Lowell Spinners at family-friendly Edward A. LeLacheur Park (Capacity 5,030) in Lowell. These passes, like all of our discount passes, are funded by the New Friends of the Saugus Public Library. Patrons will be able to reserve passes at the beginning of June. The Spinners are a Short-Season Single-A affiliate of the Boston Red Sox. They will play 76 games in 79 days (38 home, 38 road) this season with their last home game on Sept. 3rd. Home Games begin at 7:05 pm, Monday-Friday, and at 5:05 PM, Saturday & Sundays. The Library offers a dated voucher for most Spinners home games. Each voucher allows patrons to purchase up to six tickets at 50% off the regular price (For example: a $7 Reserved Ticket would cost $3.50). Vouchers will be able to be reserved online ( or at the Library and can be picked up in-person at the Library. Only one voucher is available for each home game; first-come, first-served. Vouchers must be presented at the Spinners Ticket Office on the day of the game (or in advance) in order to receive the discount. The Library does not carry vouchers for away games. Other upcoming library events Registration for the Summer Reading Program has already begun. Kids will again be reading about the American Revolution in addition to a book of their choice. This summer’s theme is “Libraries Rock!” On Thursday Aug. 16 at 3 p.m., the library will host an “End of Summer Reading Ice Cream Party with Stephen the Magician! (good for all ages) Also this summer at the library:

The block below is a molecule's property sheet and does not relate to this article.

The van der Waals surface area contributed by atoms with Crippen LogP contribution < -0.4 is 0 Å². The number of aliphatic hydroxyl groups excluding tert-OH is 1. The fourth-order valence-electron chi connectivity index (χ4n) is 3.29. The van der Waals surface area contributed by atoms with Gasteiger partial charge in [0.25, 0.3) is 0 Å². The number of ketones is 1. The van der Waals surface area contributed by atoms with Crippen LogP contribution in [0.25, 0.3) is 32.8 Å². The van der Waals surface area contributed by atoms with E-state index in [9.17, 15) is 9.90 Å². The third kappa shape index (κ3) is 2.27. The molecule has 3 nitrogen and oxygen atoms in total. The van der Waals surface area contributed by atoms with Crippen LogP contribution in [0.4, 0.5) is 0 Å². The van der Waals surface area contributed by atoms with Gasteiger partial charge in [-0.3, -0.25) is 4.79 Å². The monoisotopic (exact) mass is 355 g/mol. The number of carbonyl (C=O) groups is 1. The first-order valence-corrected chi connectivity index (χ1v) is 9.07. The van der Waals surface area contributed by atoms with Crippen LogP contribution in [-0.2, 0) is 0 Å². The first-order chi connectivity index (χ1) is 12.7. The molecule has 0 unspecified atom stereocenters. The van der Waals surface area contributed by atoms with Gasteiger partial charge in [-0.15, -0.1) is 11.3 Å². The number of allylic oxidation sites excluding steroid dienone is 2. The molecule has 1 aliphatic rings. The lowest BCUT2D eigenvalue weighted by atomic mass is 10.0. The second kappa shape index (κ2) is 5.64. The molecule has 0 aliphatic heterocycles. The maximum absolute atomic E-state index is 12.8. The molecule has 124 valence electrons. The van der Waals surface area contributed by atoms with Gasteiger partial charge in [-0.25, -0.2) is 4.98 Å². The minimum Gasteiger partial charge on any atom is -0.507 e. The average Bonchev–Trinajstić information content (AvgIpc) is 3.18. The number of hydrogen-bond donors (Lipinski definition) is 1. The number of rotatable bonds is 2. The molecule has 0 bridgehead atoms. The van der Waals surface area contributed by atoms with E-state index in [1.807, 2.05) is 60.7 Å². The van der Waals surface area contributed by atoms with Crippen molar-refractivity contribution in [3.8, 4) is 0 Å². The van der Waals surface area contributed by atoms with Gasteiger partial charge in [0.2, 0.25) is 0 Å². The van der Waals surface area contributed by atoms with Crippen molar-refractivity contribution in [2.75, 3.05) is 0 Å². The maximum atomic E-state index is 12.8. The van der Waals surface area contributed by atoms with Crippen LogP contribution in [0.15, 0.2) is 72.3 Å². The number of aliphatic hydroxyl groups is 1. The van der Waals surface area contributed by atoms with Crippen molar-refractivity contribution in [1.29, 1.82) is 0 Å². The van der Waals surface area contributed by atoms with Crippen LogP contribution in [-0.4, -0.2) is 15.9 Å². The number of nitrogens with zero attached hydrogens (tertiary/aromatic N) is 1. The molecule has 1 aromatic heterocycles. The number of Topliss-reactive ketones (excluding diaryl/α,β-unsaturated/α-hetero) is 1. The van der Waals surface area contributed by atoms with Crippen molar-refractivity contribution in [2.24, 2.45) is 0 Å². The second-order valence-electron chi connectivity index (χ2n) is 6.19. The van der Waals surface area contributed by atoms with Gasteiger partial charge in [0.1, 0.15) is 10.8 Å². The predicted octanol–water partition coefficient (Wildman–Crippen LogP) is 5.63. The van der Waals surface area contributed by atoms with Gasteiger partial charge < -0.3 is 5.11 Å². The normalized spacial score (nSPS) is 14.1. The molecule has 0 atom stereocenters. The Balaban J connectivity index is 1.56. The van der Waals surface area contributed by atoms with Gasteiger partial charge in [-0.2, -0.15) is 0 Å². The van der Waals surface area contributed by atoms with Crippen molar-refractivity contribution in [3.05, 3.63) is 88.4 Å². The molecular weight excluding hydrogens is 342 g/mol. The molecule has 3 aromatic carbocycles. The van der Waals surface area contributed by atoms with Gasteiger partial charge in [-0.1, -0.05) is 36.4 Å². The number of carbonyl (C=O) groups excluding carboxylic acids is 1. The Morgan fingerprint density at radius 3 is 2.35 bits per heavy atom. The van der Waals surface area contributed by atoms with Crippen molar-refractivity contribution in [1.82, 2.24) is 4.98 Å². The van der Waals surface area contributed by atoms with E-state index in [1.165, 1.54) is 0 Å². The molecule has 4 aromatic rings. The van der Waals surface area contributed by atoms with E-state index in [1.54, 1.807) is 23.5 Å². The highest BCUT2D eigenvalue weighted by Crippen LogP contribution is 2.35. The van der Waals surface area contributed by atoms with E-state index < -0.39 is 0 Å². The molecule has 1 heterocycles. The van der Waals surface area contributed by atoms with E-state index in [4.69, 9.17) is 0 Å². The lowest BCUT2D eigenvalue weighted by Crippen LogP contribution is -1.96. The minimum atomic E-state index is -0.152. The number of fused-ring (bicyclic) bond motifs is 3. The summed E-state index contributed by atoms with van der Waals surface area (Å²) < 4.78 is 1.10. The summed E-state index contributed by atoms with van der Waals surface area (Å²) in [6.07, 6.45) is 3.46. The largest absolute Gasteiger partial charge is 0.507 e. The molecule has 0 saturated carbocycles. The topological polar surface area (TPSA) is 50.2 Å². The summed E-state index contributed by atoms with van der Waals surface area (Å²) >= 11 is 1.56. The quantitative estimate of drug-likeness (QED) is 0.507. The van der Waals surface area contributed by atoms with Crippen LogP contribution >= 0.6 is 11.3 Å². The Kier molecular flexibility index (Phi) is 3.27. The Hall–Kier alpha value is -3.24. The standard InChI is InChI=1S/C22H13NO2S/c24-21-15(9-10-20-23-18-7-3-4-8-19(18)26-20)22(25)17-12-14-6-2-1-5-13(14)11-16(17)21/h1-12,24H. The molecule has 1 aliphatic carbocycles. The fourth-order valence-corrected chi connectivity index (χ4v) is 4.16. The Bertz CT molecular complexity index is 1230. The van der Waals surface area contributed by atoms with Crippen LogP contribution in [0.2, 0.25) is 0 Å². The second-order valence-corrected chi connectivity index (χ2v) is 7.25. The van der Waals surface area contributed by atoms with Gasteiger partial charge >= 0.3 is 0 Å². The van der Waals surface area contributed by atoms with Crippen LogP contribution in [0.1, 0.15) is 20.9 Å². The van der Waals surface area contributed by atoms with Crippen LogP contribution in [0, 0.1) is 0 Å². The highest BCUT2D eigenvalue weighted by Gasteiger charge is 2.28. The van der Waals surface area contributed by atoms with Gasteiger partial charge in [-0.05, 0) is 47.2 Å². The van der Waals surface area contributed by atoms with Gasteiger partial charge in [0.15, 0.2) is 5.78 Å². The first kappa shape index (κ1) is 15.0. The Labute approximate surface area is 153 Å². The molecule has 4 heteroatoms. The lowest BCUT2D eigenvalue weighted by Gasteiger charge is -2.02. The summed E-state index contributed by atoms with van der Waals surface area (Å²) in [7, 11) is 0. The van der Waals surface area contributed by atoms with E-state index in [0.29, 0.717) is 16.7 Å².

Read to a Dog! A unique, fun program planned this summer at Saugus Public Library is to have children read to Lydia the Comfort Dog Children register to read to Lydia, who will sit on the floor in the Craft Room. Children, their caregivers and the dog’s handler will stay in the room. Children will read for 15 minutes time slots. Bricks for the veterans Five 15 minute slots from 1pm -2:15pm. Wednesdays: August 15, Corinne Riley is making an appeal on behalf of all those vet- 22, 29.Sept 5. Registration is required. erans out there who deserve to be commended for service to LYDIA’S CONTACT INFO: this nation: “The Saugus War Monument Committee is sponsoring the “BUY A BRICK” Program to honor all those who have served their Countdown to Kindergarten country.If you would like to purchase one in the name of somePreschool Playgroup one who is presently serving or has served, in the memory of Every Tuesday, from 10:30 a.m. to 2 p.m., the Saugus Public a loved one, or just from your family, school, etc., the general Library will host its popular “Let’s Get Ready for Kindergarten!” pricing is $100 for a 4” X 8” brick (3 lines), $200 for 8” X 8” brick (5 This playgroup is geared to help families navigate and underlines), and $500 (5 lines) for a corporate brick.Each line is a max- stand Preschool Development. imum of 15 characters. Children will explore different Literacy, Art, Science, Building, “The improvement and upkeep of the monument on the cor- Writing, Math. Fine Motor, Gross motor and Pretend Play matener of Winter and Central Streets rely on the generosity of do- rials and activities. nors through fundraising. This drop in playgroup, however, is limited to 15 students. ParThe brick application must be in by August 30th to assure the ents are required to stay. Please email Trish at Tricia928@yahoo. bricks will be ready for Veteran’s Day. Please contact Corinne Ri- com with any questions. The Playgroup is sponsored by Sauley at 781-231-7995, for more information and applications.” gus CFCE. Town Announces reopening of CHaRM Center Recycling Drop-Off Site The Town of Saugus announces that the community’s Center for Hard to Recycle Materials (CHaRM) site will be open to residents on Wednesdays and Saturdays from 8 a.m. to 2 p.m. The site is located behind the Department of Public Works at 515 Main Street. There is no pre-registration or fee required to enter the site, however proof of residency is required. At the CHaRM center, the Town will accept the same recycling items that can be placed outside for curbside collection each week, such as paper, cardboard, bottles, cans, and glass containers. Additional acceptable items include: TVs and computers (up to three per year per address); car tires up to 22” (for a fee of $3); and textiles such as books, clothing, bedding, pocketbooks, belts, and shoes. Plastic bags and rigid plastics are not permitted due to the international recycling market. Residents are kindly asked to empty recyclables out of any plastic bags, and remove the bags from the site. Residents may call Lorna Cerbone at the Solid Waste and Recycling Department at 781-231-4036 with questions or for more information.